5 of our favourite fruity autumn scents

Ahhhh … autumn. It really is a special time of year in Australia. As the weather finally cools and the leaves turn, the intense smells of summer dissipate and more earthy scents emerge. The first rains wash away the grime of the long hot months – then, depending where you live, a dampness settles over the fallen leaves and produces its own sweet elixir.

The cooler weather is gentler on our olfactory system. There are fewer smells in the air – as the temperature drops, odour molecules are less likely to be released from the environment around us. This makes autumn the perfect time to think about lighting scented candles or opening a new diffuser, and welcoming beautiful scents into your home.

Question is, which aromas are best in autumn? It can depend on the mood you’re trying to create. For us, it’s all about seasonal fruits and veg – many of which have been ripening beautifully over summer, ready to release their heady scents.

Here are five of our favourites.

Fig

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A freshly picked fig is juicy, indulgent and richly aromatic, combining the scent of the sun-ripened fruit with that of its woodsy leaves. With its hints of sweet jasmine, spicy anise and sandalwood, the aroma of figs will create the sense that summer is lingering longer in your home.

Lime

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The tangy smell of lime refreshes and invigorates, offering the perfect pick-me-up as the weather cools and you’re tempted to linger under the doona for longer in the mornings. It’s known to stimulate your immune system and boost your concentration, too.

Ginger

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This warm, spicy scent energises body and soul. It restores balance if you’re feeling nauseous; its warming properties help with cold muscles; it relieves headache; it aids in digestive issues. And, paired with another vibrant scent like lemongrass, it is an incredibly uplifting fragrance for your home.

Pear

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Deliciously juicy pears are coming into season in autumn, and we can’t get enough of their sweet scent. Whether you have fruit ripening in the bowl or not, you can celebrate the crisp aroma of pears with a candle that captures the scent perfectly.

Orange

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We start craving the zesty aroma of oranges around now. We suspect it’s got something to do with the fruit’s restorative properties – renowned for its Vitamin C content, an orange is a great immune booster and just what we need coming into the colder months. The scent of orange is energising and refreshing, too; and helps to promote a positive mood.

Ready to infuse your home with the scents of autumn? Head over to Oscura to discover the scents of the season.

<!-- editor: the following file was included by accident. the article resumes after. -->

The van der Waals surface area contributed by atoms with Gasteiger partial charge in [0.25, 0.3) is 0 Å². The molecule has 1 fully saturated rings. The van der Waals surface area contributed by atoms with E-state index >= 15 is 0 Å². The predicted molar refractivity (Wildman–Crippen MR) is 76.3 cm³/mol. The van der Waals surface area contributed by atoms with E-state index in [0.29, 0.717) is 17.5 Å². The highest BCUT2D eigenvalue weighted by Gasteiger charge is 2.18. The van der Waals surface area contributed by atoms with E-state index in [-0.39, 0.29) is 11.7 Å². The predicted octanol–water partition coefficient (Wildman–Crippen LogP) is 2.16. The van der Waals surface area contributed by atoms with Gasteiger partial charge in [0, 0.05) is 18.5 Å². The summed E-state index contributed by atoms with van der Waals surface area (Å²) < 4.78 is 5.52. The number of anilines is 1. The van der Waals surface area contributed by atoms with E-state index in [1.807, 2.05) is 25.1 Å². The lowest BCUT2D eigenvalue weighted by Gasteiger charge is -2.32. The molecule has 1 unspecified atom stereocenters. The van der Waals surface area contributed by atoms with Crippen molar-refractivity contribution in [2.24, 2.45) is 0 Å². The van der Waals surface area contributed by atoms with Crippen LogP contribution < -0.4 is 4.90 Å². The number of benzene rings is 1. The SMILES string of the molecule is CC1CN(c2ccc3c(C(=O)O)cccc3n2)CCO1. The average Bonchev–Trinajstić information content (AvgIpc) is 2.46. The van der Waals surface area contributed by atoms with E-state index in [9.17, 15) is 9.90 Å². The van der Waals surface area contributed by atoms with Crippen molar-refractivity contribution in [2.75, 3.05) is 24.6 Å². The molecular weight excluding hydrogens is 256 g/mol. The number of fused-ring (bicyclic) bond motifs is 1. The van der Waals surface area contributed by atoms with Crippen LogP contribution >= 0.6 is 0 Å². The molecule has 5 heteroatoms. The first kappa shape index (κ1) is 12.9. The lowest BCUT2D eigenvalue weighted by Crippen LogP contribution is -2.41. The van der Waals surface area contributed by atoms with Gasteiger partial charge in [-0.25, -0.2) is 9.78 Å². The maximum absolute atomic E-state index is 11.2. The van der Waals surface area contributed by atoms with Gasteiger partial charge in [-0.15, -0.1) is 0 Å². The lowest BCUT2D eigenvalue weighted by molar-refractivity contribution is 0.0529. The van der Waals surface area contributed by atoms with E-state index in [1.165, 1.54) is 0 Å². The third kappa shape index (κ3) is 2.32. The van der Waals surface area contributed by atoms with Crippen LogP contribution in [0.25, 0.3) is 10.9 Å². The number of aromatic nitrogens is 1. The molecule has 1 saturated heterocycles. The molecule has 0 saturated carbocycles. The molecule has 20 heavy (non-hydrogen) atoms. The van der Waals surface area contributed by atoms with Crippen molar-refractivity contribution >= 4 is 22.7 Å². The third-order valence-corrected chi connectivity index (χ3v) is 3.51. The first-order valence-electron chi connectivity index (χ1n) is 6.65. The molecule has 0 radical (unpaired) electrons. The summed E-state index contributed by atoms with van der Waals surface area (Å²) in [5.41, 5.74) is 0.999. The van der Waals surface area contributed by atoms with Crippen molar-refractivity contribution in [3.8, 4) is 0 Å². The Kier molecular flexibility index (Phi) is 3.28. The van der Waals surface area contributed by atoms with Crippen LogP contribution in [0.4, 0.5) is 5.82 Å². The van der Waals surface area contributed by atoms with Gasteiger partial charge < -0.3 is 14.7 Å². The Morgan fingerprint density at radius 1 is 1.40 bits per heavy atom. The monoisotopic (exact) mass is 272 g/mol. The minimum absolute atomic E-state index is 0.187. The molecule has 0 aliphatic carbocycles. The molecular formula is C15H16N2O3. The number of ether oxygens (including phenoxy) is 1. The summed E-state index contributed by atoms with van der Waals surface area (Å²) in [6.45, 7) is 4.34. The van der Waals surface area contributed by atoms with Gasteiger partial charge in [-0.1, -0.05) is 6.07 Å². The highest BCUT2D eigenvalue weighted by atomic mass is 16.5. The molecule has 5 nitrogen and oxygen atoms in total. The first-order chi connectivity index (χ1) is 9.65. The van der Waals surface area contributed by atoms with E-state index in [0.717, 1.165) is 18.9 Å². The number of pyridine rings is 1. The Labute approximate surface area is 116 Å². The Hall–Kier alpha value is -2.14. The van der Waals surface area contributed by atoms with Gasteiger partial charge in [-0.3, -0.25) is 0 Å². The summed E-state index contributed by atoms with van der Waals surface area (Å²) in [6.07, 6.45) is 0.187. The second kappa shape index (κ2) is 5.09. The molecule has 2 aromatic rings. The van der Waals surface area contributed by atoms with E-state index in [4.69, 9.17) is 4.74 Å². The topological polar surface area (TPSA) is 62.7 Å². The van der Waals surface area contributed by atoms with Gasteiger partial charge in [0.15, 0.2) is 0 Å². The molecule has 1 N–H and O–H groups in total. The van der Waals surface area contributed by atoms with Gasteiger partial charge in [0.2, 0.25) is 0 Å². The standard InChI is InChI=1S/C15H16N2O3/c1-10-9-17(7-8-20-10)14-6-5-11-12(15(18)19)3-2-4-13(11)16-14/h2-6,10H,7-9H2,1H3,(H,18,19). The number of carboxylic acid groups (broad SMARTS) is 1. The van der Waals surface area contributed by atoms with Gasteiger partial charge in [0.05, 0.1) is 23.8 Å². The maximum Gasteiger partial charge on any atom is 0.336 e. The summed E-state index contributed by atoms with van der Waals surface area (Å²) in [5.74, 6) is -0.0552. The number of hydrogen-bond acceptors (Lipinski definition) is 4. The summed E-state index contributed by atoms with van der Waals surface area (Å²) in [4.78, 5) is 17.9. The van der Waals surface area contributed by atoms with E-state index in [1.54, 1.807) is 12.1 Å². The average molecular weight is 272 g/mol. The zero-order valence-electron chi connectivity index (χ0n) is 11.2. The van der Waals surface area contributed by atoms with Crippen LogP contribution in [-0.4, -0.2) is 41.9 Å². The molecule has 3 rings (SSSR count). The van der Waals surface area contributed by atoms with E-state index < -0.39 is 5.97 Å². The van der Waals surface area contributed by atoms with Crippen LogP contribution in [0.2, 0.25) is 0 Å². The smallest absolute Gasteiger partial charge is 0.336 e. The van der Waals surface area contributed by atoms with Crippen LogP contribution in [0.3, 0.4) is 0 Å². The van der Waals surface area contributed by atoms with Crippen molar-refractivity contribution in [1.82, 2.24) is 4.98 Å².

Meet Leanne, co-founder of Urban Rituelle

Bee on Lavender

Spending your working life surrounded by invigorating scents is a pretty good gig, we reckon. No wonder the team at Urban Rituelle are so happy all the time! Here, we take a peek into this highly successful, award-winning home fragrances business.

 

3 THINGS WE LOVE ABOUT URBAN RITUELLE

1. 100% Australian made
What’s not to love about a company that began in 1999 at an inner city Sydney market? Urban Rituelle’s handmade soaps are made in Australia and sold around the world.

2. Enviro credentials
Urban Rituelle is an environmentally aware company, with the credentials to match. They have never tested products on animals. Their beautiful ingredients are completely natural and ethically sourced. Their packaging is completely recyclable. And they continue to reformulate existing products as more sustainable options become available. What’s not to love about that?

3. Bright and bubbly team
We adore the fact that founders Leanne and Scott always have time for a chat, despite the fact that they are running a global business. And the fact that our main contact, Lauren, always makes us giggle. It’s nourishment for the soul.

 

3 QUESTIONS FOR CO-FOUNDER, LEANNE HAINING

Do you have a favourite fragrance, and can you describe it in three words?
It’s very hard to choose and my ‘favourite’ changes from week to week! This week, it’s our Flourish Organics Lemongrass blend. It’s made with a divine blend of lemongrass, lemon myrtle, grapefruit and eucalyptus essential oils. I would describe it as uplifting, invigorating and fresh!  

What is the favourite part of your daily ritual?
I love calling in to my local café, Sister Fox, every morning after school drop-off and before I hit the office. Here, I cross paths with many wonderful people in my community.

What are you most excited about right now?
I am super excited about the launch of our new collection, Scented Offerings! It has been a dream of ours for years to design and create our own unique and individual glassware for our Home Fragrance collections. We took a risk, and it has paid off. The finished product looks sensational, and we are so proud of the quality.

Browse Urban Rituelle’s range

 

How to bring bees back into your garden